Thought Leaders

A Glimpse Into The Dark Web

dark web cyber

It’s important for PMs to have a basic understanding of the darker side of digital, says Richard Beck, Head of Cyber Security at QA.

The size of the World Wide Web could be between two and 20 trillion pages in the whole web. Google indexed 50 Billion webpages in 2014, which is less than 2.5% of the total.

The Surface Web is anything that can be indexed by a typical search engine such as Google, Bing or Yahoo – whilst the Deep Web is anything that a search engine can’t find.

Computer scientist Mike Bergman is credited with coining the term ‘Deep Web’ in 2000. The Deep Web is approximately 3,000 times bigger than surface web.

Sometimes described as the Deep Net, Invisible or Hidden Web, the Deep Web is where information on the WWW is not indexed by standard search engines. To put it simply, it’s the part of the internet that is hidden from view.

Search engines use automated technology to crawl across and index pages on the web. These “spiders” collect pieces of information for keywords and content, titles, descriptions and the importance and number of links to and from the site.

When we think about search engines for the ‘surface web’, Google isn’t the only kid on the block – although it’s undeniably the dominant one with over 3.5 billion daily searches. In fact, there are over 6,000 other search engines out there.

But irrespective of the type of search engine we use, there is one area of the WWW that search engines cannot scan – the Deep Web. Deep Web content can be found almost anytime you navigate away from Google and do a search directly in a website – academic databases and libraries, for example, contain huge amounts of Deep Web data.

Most of the content located in the Deep Web exists in these websites that require a search and is not typically illicit and scary. However, if you go a little deeper in the Internet you’ll find the Dark Web.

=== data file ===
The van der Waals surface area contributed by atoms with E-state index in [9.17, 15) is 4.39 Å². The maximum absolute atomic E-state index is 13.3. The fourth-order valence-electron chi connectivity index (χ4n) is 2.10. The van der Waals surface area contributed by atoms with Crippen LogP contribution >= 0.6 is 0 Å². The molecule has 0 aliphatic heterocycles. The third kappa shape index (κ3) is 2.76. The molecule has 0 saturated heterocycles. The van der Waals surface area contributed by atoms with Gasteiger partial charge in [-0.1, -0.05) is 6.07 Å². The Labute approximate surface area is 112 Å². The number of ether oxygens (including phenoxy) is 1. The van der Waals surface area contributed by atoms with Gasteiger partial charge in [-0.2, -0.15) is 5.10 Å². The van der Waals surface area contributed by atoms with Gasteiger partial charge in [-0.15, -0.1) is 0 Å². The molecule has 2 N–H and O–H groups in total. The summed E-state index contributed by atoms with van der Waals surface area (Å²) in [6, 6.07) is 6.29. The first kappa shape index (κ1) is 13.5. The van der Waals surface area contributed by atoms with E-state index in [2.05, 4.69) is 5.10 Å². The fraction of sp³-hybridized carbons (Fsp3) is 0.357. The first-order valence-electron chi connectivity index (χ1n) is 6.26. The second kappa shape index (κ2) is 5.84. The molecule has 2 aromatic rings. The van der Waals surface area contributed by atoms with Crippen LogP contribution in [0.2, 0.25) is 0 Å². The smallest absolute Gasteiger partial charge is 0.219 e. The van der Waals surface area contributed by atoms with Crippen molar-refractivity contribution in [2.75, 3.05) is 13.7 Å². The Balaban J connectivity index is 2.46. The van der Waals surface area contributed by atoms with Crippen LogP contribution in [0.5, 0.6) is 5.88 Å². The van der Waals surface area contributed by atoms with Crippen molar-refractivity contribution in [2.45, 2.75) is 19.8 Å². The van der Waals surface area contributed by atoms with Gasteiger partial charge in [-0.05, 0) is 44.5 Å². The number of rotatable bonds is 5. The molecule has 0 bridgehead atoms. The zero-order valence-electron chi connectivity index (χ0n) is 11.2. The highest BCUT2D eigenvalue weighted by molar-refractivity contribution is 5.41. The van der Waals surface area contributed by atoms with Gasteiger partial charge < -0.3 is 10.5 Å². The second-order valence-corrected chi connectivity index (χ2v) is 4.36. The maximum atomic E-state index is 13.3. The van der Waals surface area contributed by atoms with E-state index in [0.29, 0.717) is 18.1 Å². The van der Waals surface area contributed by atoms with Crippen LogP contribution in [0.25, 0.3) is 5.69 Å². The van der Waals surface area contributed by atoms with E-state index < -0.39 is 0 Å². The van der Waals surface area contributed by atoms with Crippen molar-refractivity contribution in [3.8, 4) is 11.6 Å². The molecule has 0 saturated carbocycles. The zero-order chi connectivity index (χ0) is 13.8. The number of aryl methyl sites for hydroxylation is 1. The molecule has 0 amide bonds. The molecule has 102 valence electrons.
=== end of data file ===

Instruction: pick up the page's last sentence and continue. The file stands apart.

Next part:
The Dark Web has caught the attention of the public in recent times, but there have been websites involved in criminal activity as long as there has been the World Wide Web. Criminals have always pushed the boundaries of law and innovation.

With the advent of the internet, criminals realised the opportunities that this global network could provide them, long before the majority of the population.

By its nature, the internet offers more anonymity and speed than any previous forms of communication, and the development of the World Wide Web gave criminals increasing access to other likeminded individuals and to millions of potential victims of their illicit activities.

These criminal activities can be thought of as fitting into two groups: cyber-enabled crime and cyber-dependent crimes. Cyber-enabled crimes are illegal activities that already took place before the internet and computers but have been facilitated even further by the internet.

Cyber-dependent crimes are ones that did not exist before the invention of computers and the internet and can only be perpetrated via these mediums, these crimes include hacking, denying legitimate access to services and malware infections.

The Dark Web, as the name suggests, holds dark and dangerous content. Clicking randomly on links on the surface web is not a problem, but this is not the case on the Dark Web.

Unless you are confident that you are not committing any offences by visiting a Dark Web link, you should never do so – especially in a business or project context. This is most certainly one area of internet use where applying an “if in doubt, don’t” policy will guard you, your projects and your organisation against serious risk.

Find out more about cyber security skills and training at www.cyber.qa.com.

Richard Beck
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